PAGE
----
The Reserve Bank of Australia meet to discuss whether to keep interest rates on hold today – but economists are predicting while the RBA
will keep rates on hold for now, change is in the air.
Rising inflation is signalling the beginning of the end for the cash rate, which was kept on hold at a record low 2.5% for the sixth straight meeting last month.
However, the TD Securities Melbourne Institute monthly inflation gauge rose by 0.2% in March and by 2.7% in the 12 months to March, a similar pace to February.
The increase was driven by price rises for fruit, vegetables, meat, seafood, travel and accommodation and offset by falls in rents, petrol and audio, visual and computing equipment and services.
This latest report will bring little comfort for the RBA, said TD Securities head of Asia-Pacific research Annette Beacher.
“We expect headline inflation to rise by 0.6% in the quarter, to be 3% higher than a year ago, and we forecast underlying inflation to rise by 0.8% in the quarter, for an annual rate of 2.9%.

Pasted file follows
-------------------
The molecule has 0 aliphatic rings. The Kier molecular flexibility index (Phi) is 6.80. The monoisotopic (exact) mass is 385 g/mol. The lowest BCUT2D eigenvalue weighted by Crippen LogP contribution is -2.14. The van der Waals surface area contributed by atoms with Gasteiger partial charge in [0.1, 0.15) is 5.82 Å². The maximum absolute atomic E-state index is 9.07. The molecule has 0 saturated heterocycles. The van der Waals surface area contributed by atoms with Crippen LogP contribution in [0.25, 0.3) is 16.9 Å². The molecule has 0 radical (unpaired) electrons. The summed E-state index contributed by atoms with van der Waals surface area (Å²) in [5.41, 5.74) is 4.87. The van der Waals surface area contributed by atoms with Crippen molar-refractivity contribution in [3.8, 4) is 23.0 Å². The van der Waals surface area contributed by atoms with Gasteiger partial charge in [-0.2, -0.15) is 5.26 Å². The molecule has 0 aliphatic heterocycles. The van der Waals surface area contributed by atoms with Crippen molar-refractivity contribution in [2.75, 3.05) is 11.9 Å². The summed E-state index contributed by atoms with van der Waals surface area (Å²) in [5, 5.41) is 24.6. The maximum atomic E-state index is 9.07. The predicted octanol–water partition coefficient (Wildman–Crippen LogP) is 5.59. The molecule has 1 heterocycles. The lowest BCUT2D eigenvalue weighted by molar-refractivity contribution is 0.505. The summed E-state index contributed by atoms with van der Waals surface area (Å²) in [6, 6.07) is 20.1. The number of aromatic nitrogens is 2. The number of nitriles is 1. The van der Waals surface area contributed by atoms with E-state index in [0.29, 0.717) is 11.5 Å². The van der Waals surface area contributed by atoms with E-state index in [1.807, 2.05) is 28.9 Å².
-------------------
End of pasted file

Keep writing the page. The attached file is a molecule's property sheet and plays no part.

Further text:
“We suspect the recent and unexpected pickup in inflation has prevented the RBA from talking down the currency in recent months.”
She said the RBA is “increasingly seeing the glass as half full”, with the turnaround in leading indicators such as job vacancies and building approvals suggesting non-mining activity is recovering.
“Inflation pressures are clearly building up, neither due to ‘noise’ nor proof that Australia’s speed limit on growth is below 3%. While the RBA Board has a few months to voice the period of stability in the cash rate theme, the use-by date for the emergency cash rate is approaching fast.
“We see the August monetary policy testimony as the perfect timing to announce that emergency cash rates are no longer required, paving the way for at least one small upward adjustment by year end.”